Western experts and media also highly appreciated these successes. The AP wrote that Ukrainian drones loaded with explosives, equipped with advanced GPS modules and cameras “wouldn’t look out of place in a James Bond movie.” In turn, Forbes wrote “rather than trying to infiltrate Russia anchorages in small groups, the satellite-controlled drones attack in wolfpacks at night.”

Meanwhile, Budanov admits that drones, both aerial, maritime, and ground, are the weapons of the future. Above all, they preserve the most valuable thing — the lives of Ukrainian soldiers.

Read also: Magura V5 naval drones caused $500 million damage to Russian Navy - HUR

Iterative development

HUR doesn’t disclose the number of people currently serving in Group-13, as well as their whereabouts. The Thirteenth only said that not only military personnel had been recruited into his team, but also civilians who had experience in operating drones, and even shipbuilding specialists. The latter look for vulnerable spots on enemy ships and simulate attacks so that the drones cause maximum damage to enemy vessels.

At the initial stages, drone operators learned to get a feel for how these devices handle, take into account the force of inertia, wind, waves, and many other factors, including the mobility of potential targets.

The already mentioned Sergey Kotov patrol ship, the latest “trophy” sunk in the early spring of 2024, turned out to be extremely nimble, the Thirteenth recalls.

“We were surprised at how it maneuvered, how it fled among civilian vessels,” he said.

“One moment, you’re staring at its stern, and after a few seconds it makes a sharp 90-degree turn.”

The hunt for the patrol ship lasted almost two days. The Russians knew about the activity of Ukrainian drones in the area and scrambled aircraft to look for them, to no avail. All eight Magura drones attacked the ship on March 5. Three of them were damaged, but the rest successfully hit the target and sank it.

Later, Russian aircraft spotted the three damaged drones and “destroyed” them.

Recalling the operation, the Thirteenth explains: his unit receives data on enemy ships from various sources. The drones themselves move on autopilot for most of their combat missions, while Group-13 soldiers operate them directly in the attack phase, after receiving information about the departure of the “prey” from a port.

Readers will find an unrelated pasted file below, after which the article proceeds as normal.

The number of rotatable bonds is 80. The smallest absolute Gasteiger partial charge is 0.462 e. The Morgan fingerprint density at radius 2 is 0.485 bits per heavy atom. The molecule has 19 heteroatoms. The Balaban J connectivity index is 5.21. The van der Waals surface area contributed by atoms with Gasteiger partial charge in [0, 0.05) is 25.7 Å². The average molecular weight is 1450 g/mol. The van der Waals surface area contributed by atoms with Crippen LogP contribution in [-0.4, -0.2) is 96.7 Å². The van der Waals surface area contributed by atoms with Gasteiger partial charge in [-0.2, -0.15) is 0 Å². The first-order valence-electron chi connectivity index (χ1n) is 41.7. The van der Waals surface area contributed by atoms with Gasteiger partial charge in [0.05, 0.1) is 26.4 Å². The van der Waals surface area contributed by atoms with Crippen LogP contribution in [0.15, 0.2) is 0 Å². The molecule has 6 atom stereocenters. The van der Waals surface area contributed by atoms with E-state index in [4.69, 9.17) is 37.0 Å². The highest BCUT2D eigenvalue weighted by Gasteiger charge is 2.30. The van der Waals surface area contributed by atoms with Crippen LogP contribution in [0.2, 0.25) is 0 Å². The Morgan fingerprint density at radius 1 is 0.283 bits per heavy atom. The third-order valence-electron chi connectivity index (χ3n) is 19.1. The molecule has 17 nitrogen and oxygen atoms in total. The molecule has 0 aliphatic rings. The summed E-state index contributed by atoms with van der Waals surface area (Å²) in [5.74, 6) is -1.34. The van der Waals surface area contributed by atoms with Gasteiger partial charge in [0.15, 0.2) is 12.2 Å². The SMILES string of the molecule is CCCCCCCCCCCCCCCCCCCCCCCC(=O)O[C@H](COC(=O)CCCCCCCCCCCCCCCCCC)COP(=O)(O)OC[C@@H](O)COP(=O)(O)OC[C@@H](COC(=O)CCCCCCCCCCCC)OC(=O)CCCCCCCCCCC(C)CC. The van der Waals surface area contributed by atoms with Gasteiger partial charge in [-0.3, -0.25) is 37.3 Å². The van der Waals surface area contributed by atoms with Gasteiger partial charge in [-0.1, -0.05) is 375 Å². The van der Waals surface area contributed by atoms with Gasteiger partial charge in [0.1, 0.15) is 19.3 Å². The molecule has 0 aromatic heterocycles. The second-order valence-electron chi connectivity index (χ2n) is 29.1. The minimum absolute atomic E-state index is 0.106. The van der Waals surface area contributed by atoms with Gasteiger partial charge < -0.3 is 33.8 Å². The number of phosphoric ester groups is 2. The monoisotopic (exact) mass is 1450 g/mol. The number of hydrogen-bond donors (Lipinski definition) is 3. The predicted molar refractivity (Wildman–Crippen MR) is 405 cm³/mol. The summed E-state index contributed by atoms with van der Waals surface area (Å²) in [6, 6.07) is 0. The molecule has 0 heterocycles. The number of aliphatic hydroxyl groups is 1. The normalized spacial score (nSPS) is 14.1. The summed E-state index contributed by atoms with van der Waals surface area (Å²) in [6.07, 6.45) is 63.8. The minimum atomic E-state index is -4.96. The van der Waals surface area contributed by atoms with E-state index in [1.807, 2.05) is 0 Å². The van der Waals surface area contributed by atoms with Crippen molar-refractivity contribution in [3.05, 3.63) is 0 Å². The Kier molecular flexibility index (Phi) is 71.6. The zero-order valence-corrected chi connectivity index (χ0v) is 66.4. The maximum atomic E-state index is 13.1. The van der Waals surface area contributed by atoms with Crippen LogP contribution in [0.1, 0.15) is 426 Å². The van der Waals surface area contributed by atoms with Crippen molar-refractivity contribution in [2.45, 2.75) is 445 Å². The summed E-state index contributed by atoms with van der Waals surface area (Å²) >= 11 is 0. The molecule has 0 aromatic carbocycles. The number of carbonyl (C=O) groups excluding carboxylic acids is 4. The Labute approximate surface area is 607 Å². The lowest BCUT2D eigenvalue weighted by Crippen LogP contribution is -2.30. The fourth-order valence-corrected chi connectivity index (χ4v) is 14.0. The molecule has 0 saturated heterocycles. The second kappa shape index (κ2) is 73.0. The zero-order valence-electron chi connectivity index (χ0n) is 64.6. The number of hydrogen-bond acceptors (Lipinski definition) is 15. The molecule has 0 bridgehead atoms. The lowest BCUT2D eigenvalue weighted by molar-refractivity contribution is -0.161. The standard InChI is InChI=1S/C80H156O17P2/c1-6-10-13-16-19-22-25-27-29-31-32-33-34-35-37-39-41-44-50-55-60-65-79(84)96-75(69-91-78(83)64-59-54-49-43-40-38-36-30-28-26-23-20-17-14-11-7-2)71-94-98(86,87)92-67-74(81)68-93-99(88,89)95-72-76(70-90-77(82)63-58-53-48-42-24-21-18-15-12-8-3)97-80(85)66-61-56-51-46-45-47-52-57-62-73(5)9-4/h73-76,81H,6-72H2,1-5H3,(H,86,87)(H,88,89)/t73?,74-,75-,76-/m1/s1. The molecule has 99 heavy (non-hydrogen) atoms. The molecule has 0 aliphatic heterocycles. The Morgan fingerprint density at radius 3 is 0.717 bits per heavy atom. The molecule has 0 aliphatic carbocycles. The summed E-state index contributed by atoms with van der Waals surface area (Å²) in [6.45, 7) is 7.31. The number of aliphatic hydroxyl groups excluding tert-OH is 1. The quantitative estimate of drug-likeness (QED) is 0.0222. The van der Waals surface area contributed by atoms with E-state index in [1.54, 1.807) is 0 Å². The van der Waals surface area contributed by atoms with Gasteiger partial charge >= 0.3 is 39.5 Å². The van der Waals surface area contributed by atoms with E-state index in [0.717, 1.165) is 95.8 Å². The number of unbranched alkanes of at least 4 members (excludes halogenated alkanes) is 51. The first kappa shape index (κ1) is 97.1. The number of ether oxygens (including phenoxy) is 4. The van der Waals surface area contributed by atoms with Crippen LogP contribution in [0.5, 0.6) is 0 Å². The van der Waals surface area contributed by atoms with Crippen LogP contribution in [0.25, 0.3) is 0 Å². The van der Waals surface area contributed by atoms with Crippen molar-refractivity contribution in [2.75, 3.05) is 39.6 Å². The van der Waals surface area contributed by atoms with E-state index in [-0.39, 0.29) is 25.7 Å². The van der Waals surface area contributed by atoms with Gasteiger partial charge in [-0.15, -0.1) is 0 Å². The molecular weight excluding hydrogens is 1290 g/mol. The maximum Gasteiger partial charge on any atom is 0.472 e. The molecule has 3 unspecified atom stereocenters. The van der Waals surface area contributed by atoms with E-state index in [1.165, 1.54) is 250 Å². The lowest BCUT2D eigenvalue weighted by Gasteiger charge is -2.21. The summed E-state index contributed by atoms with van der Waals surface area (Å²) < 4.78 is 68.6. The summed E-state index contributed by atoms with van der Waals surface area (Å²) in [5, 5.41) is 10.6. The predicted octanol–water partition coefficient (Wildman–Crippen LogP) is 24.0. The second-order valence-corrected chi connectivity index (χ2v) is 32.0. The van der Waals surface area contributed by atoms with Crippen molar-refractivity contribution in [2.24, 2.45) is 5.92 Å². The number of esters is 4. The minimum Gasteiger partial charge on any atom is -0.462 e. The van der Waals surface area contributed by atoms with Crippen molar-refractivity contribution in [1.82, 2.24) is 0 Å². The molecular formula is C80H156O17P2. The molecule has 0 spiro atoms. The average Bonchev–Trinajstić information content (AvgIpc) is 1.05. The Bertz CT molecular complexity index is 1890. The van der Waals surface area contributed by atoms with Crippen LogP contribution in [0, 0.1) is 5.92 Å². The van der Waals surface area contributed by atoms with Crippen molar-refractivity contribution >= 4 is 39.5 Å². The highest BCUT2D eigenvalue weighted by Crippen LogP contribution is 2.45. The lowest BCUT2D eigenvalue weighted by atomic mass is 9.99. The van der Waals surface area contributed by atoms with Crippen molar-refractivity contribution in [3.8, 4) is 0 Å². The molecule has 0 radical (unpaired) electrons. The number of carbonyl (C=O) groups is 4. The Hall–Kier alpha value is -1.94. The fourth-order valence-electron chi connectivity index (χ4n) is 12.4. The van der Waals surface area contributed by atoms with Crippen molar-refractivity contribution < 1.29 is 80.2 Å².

Read also: Ukraine equips its Sea Baby naval drones with Grad multiple rocket launcher systems - NV source

A navy of the future

The Thirteenth says the drones improve after each mission. But it’s impossible to compare the first Magura prototypes and the latest ones that sank the Sergey Kotov patrol ship — they might as well be completely different devices.

Former Ukrainian Defense Minister Andriy Zahorodnyuk says he’s impressed by the progress of domestic drones. After all, only a few years ago, according to him, maritime drones were only conceptual models at international weapons exhibitions. And now Ukrainian engineers have brought this idea to practical implementation.

“We can say with great confidence that Ukraine will become one of the world’s main exporters of maritime drones after the war,” Zahorodnyuk adds.

When Ukraine’s current naval doctrine was being developed in 2019, it was about two directions, namely a traditional navy and a “mosquito” fleet, military expert Mykhailo Samus explains. The latter are light-weight, high-speed, versatile platforms that can perform basic fleet functions, but are much cheaper than the usual frigates and destroyers. The concept of a traditional fleet won at that time, the expert says. But the current successes of maritime drones have proven the advantages of the “mosquito” approach.

Budanov, who is clearly fascinated by the potential of drones, told NV that HUR is now planning to expand its unmanned product line, and they’ll soon be able to hit not only ground and water targets, but also aerial ones. Currently, intelligence-related specialists are working on putting air defense equipment on an unmanned platform and training the AI-driven system to find, track, and shoot down aerial targets.

“It’s not an easy task, but it’s achievable,” Budanov says.

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Read the original article on The New Voice of Ukraine